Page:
by Mark L. Levinson
On the one hand, I find podcasts irritating. The podcaster has to present the material slowly and repetitiously in order to compensate for moments of inattention from the listener. But the slowness and repetitiousness themselves cause my attention to wander and then I have to replay the very parts that bored me the most.
On the other hand, sometimes audio is helpful. For example, at LearningHebrew.net, a page tries to explain textually how to pronounce the Hebrew word סתם (stam). It rhymes with “mom,” the page says. But that’s not a rhyme where I come from. Where I come from, stam rhymes with “balm” (see US pronunciation) and “mom” rhymes with “bomb.” Better simply to hear the pronunciation.
Guy Sharett’s Streetwise Hebrew site provides a podcast that not only explains some meanings of stam, and pronounces it for you, but also demonstrates the vocal intonations used in various contexts. Most notable is the stam that means “I was only kidding.” But since I can’t cut and paste from a podcast, I’ll cut and paste from Shoshana Kordova’s take on stam in Haaretz:
Let’s say your Israeli colleague wants to pull your leg. When you get into the office your coworker, ever a kidder, announces that the computer system is down and no one will be able to do any work until the tech people fix it. He watches as you get excited (“Yes! I get to play hooky without having to take a sick day!”) or upset (“Now I’ll have to stay longer to finish the project I need to get done today!”), and then breaks in to let you know it was all a joke. The word he reaches for could well be “stam,” but in this context the “a” sound is usually drawn out, sounding something like “Staaaaaaaaaahm!”
Maybe that long, needling pronunciation is a word-killer. Although you can read in one place that “Israelis use the word ‘stam’ at every chance they get” (LearningHebrew.net.) elsewhere you can read that “its not a word you hear often. I (and others) use it 99% of the time as ‘Just Kidding’, but it is slang.” (Alonke, at Duolingo.com). Certainly at one time stam seemed to be tied with davka for #1 among the uniquely characteristic words of modern Hebrew. Dov Ben-Abba, in his Signet paperback dictionary, defines it as “for no obvious reason; just like that; devoid of any special meaning.”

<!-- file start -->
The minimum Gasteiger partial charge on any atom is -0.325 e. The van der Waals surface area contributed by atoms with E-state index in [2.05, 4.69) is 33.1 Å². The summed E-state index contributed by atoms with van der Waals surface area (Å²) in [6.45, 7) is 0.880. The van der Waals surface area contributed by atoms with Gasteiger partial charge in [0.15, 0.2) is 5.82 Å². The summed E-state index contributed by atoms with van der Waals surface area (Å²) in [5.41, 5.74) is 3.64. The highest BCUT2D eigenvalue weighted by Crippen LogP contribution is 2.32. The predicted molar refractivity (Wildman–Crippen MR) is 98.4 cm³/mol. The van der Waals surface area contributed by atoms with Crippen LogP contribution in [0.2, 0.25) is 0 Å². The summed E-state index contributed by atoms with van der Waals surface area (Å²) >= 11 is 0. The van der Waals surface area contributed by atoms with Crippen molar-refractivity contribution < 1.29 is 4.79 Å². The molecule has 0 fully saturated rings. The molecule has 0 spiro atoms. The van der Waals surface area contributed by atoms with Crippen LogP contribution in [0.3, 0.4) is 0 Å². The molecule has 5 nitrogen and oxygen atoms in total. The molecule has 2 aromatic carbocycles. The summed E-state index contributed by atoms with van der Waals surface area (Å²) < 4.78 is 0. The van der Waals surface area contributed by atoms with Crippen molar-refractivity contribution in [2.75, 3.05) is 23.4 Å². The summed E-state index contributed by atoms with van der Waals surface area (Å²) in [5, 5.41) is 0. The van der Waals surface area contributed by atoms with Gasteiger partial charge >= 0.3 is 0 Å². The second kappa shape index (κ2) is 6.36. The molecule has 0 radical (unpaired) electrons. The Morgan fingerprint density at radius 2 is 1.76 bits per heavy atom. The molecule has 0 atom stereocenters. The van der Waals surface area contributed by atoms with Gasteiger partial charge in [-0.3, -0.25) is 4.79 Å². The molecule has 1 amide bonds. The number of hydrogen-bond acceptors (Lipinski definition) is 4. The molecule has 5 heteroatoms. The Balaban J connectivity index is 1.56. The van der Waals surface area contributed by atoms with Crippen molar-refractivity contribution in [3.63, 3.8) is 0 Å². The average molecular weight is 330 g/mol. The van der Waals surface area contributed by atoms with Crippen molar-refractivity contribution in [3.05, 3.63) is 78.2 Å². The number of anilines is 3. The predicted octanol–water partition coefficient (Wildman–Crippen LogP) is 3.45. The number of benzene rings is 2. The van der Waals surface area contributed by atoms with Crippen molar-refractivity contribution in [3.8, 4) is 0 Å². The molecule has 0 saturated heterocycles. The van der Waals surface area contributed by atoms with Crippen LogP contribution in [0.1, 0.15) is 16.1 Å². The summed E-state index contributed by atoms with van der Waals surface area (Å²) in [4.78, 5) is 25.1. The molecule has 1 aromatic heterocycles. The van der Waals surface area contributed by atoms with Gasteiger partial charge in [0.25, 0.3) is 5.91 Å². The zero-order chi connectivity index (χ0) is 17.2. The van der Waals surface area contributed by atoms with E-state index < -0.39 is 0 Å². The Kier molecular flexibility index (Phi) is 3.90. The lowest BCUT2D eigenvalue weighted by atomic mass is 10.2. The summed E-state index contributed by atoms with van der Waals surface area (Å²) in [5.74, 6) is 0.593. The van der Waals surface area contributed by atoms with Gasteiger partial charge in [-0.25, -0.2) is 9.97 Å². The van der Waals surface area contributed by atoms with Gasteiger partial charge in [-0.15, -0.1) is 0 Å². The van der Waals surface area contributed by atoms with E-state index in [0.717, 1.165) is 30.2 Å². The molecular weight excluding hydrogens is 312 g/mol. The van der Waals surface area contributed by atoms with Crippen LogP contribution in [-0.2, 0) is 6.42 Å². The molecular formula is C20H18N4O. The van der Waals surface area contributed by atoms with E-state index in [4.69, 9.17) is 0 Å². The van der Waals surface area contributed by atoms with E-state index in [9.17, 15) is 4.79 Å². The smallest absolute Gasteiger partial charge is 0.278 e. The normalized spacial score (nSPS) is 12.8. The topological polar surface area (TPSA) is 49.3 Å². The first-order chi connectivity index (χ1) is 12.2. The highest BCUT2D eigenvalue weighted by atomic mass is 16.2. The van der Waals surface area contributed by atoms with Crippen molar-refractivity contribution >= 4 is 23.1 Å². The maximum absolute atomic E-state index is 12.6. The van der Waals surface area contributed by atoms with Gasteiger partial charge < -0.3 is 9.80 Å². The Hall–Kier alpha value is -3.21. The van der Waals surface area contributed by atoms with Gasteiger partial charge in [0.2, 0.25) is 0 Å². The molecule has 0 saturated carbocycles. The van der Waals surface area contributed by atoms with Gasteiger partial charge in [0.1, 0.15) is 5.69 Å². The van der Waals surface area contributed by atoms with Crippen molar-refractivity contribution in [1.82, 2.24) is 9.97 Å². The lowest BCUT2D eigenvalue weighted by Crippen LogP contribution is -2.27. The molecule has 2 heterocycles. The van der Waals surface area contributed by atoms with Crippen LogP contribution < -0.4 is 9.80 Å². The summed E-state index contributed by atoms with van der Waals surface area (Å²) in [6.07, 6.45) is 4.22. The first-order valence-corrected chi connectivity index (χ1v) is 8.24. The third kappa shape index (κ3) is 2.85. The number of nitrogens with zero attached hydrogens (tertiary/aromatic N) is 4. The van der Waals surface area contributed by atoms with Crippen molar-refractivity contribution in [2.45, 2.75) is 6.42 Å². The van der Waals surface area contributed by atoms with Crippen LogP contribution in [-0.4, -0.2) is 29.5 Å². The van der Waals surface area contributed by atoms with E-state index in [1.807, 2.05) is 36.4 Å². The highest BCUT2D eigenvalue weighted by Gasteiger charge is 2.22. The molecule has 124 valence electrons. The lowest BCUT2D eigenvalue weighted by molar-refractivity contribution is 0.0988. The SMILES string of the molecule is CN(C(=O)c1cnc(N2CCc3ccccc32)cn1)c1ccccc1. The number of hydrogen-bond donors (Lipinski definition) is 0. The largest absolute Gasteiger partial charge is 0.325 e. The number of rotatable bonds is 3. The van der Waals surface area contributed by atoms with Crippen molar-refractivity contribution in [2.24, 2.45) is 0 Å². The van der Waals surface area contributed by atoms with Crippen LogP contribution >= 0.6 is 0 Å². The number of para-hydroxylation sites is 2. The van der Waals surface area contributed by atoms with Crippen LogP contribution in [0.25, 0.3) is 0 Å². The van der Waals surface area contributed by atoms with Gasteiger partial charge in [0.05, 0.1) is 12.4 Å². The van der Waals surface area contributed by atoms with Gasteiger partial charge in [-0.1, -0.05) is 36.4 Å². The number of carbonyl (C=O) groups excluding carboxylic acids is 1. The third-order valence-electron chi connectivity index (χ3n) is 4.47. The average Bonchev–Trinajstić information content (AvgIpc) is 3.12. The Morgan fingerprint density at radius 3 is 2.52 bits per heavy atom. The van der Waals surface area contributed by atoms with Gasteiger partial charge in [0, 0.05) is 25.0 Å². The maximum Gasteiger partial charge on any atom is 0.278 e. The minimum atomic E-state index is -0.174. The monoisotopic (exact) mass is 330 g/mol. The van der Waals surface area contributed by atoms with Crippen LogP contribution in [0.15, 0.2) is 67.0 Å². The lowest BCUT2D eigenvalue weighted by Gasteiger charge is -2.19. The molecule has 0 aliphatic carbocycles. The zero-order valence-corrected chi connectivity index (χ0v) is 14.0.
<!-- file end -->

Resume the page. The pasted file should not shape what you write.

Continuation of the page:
On Quora,com, Ilana Halupovich writes that it means “‘mere’, trifling’, ‘unimportant’, ‘for no reason’, ‘nothing’. And more often than not, it’s a parasite word — something that can be ignored without missing any meaning.”
There seems to be a thread of etymology reaching all the way back to the Bible. In Genesis 26:15 Isaac finds that “all the wells which his father’s servants had digged in the days of Abraham his father, the Philistines had stopped them (satmoom), and filled them with earth.”
וכל הבארת אשר חפרו עבדי אביו בימי אברהם אביו — סתמום פלשתים וימלאום עפר
Satoom, the passive, is used for cryptic things that are withheld from understanding (like the קטעי ניבים סתומים in Rachel’s poem (פגישה חצי פגישה, figuratively blocked away from us like inaccessible well water. I suppose that from the idea of something that can’t be understood — or is “undefined, indefinite” as Danby & Segal say in their dictionary for Dvir Publishing — the word extended itself to circumstances where there is apparently nothing to understand, no particular motivation, nothing special.
Lewis Glinert, in The Joys of Hebrew, provides the definition “Without any thought to it, for no particular reason.” It could even be, as JewishLanguages.org points out, “just for fun.” Or as Anatoly Vorebey writes on LiveJournal, “’for nothing, meaningless action, caprice’ (‘he did it [stam]’).”
At WordReference.com, a fellow named Yuval or “Yuvali” writes:
The general translation of it to english, would be: “with/for no particular reason, purpose or cause”. For example, I could be picking-up a wooden-stick in the middle of the street; somebody would ask me: “why did you pick-up that stick?, and I'll reply: “stam...”
(…) Another example: I could return from a party and be greeted with a question from a friend (who wasn't at that party): “how was it?”. I can say “stam”, meaning “It was non-interesting, pretty boring and dull...”
If a little boy squashes a bug davka, he has no motivation other than an impulsive, defiant resolve to squash the bug. If he squashes it stam, he does so lackadaisically. He doesn’t even care much whether he squashes it or not. Morfix lists the meaning “(colloquial) purposelessly.”
But the word also used, in religious contexts, to distinguish a thing’s ordinary variety from a more strictly supervised category. Wine that is yayin stam hasn’t been certified kosher. Milk that is halav stam doesn’t come from a Jewish dairy in particular.